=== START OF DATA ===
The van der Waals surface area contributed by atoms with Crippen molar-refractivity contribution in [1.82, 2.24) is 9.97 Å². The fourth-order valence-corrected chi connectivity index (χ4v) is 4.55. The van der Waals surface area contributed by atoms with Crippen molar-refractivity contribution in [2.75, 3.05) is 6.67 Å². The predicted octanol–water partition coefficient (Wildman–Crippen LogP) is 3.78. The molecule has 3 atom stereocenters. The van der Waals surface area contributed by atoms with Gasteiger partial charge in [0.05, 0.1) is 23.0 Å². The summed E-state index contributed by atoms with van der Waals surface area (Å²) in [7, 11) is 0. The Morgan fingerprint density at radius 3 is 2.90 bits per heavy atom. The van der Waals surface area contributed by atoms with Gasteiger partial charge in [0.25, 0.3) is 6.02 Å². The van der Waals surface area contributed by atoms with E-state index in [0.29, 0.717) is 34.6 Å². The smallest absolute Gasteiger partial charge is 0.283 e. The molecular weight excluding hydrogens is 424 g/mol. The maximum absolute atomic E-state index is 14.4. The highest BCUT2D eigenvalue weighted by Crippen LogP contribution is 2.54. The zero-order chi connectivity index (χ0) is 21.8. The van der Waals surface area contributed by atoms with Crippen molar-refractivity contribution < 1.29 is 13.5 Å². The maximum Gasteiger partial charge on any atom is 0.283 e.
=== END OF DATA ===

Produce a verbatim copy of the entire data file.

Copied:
The van der Waals surface area contributed by atoms with Crippen molar-refractivity contribution in [1.82, 2.24) is 9.97 Å². The fourth-order valence-corrected chi connectivity index (χ4v) is 4.55. The van der Waals surface area contributed by atoms with Crippen molar-refractivity contribution in [2.75, 3.05) is 6.67 Å². The predicted octanol–water partition coefficient (Wildman–Crippen LogP) is 3.78. The molecule has 3 atom stereocenters. The van der Waals surface area contributed by atoms with Gasteiger partial charge in [0.05, 0.1) is 23.0 Å². The summed E-state index contributed by atoms with van der Waals surface area (Å²) in [7, 11) is 0. The Morgan fingerprint density at radius 3 is 2.90 bits per heavy atom. The van der Waals surface area contributed by atoms with Gasteiger partial charge in [0.25, 0.3) is 6.02 Å². The van der Waals surface area contributed by atoms with E-state index in [0.29, 0.717) is 34.6 Å². The smallest absolute Gasteiger partial charge is 0.283 e. The molecular weight excluding hydrogens is 424 g/mol. The maximum absolute atomic E-state index is 14.4. The highest BCUT2D eigenvalue weighted by Crippen LogP contribution is 2.54. The zero-order chi connectivity index (χ0) is 21.8. The van der Waals surface area contributed by atoms with Crippen molar-refractivity contribution < 1.29 is 13.5 Å². The maximum Gasteiger partial charge on any atom is 0.283 e.